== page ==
For starters, neither Roger Moore nor Timothy Dalton nor Pierce Brosnan even have bod­ies. They’re clotheshorses embalmed in hair spray - 1950s knit­wear cata­log mod­els. In fact, this is exactly what Roger Moore was before his TV career took off. By the time of his last out­ing in Die Another Day, Brosnan looked like a 1950s knit­wear model trapped inside a com­puter game. And as for the sex scenes… well, they look like abuse. Of Brosnan. After Connery’s bit of pol­ished ‘60s rough, James Bond seemed to be frightened of his own sexu­al­ity, of giv­ing away too much.

Yes, post-‘80s, fem­in­ism may have finally been acknow­ledged: Brosnan’s boss is female. And the Bond girls may have become less, well, girly (e.g., Halle Berry in Die Another Day as the high-kicking sidekick), but this just makes Bond’s own mas­culin­ity all the more uncon­vin­cing. Worse, it makes it extremely unappealing.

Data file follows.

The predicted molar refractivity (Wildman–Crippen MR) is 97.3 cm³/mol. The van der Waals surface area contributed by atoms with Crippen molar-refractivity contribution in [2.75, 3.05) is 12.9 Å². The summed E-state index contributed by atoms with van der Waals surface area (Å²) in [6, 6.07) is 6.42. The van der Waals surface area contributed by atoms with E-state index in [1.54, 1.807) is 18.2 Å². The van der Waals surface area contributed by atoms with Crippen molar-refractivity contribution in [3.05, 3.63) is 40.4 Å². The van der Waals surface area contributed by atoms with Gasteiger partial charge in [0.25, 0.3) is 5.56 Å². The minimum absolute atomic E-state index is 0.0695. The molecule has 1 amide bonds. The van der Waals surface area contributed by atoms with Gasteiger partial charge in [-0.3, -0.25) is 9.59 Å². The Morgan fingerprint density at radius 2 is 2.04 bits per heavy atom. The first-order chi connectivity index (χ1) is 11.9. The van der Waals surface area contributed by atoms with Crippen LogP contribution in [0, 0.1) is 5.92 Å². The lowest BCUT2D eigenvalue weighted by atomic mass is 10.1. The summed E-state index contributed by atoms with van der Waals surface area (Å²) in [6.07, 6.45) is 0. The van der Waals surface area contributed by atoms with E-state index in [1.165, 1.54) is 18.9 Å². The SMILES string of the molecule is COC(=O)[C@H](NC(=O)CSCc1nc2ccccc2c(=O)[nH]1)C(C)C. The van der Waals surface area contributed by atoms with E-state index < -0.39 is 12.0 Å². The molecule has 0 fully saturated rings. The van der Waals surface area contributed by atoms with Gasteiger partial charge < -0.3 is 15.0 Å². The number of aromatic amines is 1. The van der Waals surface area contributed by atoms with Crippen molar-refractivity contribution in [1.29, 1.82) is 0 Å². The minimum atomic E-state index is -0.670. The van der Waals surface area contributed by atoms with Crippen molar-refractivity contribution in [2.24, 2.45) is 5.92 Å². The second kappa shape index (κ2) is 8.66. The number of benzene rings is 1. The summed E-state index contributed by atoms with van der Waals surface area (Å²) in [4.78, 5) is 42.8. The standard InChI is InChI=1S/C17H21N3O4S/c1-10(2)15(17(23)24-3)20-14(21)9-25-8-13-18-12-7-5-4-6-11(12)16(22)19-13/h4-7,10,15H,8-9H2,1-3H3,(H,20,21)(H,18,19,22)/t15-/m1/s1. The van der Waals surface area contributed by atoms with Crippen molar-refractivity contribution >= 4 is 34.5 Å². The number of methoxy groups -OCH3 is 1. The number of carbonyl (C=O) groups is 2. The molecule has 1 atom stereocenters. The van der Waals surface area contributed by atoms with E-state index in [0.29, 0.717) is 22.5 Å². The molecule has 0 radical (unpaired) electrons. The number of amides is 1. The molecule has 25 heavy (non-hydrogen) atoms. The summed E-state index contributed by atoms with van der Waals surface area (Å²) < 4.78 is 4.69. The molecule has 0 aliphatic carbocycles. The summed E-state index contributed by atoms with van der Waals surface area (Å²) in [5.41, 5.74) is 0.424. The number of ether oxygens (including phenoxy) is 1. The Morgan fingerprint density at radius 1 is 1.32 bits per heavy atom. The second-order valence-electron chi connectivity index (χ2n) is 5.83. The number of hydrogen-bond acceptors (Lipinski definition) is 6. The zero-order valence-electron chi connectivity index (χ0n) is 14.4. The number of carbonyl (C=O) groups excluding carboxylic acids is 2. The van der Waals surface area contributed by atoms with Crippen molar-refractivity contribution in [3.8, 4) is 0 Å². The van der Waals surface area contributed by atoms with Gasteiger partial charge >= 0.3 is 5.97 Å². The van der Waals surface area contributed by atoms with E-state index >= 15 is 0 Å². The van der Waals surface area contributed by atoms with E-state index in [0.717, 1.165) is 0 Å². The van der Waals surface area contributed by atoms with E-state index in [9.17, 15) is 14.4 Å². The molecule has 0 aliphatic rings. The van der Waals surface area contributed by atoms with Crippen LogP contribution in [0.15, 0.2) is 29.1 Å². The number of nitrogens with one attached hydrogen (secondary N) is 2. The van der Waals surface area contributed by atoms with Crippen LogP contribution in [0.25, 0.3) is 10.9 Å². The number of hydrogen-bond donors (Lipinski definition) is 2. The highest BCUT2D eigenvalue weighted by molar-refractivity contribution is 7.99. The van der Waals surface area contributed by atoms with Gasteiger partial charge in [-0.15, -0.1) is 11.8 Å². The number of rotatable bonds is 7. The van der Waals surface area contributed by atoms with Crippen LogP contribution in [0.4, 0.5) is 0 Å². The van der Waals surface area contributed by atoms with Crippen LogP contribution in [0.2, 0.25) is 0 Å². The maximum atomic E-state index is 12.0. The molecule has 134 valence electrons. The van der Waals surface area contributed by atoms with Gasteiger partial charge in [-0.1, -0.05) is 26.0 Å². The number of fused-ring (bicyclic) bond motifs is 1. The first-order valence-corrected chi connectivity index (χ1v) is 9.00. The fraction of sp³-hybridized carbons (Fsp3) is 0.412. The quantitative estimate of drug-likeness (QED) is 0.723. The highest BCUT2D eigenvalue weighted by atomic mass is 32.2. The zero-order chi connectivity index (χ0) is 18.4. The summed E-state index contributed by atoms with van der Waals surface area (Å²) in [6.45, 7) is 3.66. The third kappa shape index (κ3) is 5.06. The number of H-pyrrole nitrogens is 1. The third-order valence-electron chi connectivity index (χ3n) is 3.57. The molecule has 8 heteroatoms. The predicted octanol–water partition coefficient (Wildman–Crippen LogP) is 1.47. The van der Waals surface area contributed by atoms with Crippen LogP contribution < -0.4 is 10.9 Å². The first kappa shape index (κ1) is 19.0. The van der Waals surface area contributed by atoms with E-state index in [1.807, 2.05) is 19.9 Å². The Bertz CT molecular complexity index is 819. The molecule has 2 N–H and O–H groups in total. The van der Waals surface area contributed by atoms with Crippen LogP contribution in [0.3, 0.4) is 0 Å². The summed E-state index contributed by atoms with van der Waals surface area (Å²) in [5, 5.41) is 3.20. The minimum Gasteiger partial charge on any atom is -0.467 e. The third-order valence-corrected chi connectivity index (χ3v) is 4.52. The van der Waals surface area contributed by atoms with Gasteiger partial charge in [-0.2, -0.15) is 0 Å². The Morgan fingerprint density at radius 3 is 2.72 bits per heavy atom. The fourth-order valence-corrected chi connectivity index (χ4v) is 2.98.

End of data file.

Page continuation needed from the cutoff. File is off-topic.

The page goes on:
Paradoxically, we now live in a world where England’s sweaty soc­cer team can be cap­tained by the most met­ro­sexual male alive, but England’s ima­gin­ary spy of the sil­ver screen, who helped make Beckham’s gen­er­a­tion what it is, has to be more retro than metro.

Until now. The makers of the Bond films seem to have finally woken up to the prob­lem. They have not renewed hairy bru­net Brosnan’s con­tract and have instead cast smooth, blond Craig in the role for the next three films-the first Bond actor who was born after Fleming’s death. Underlining this over­due remod­el­ing, the makers have announced that Casino Royale is a “reboot” of the brand that will wipe out the pre­vi­ous cine­matic timeline. Bond is being reborn. Perhaps as what he prom­ised us he could be 44 years ago.

Copyright Mark Simpson 2009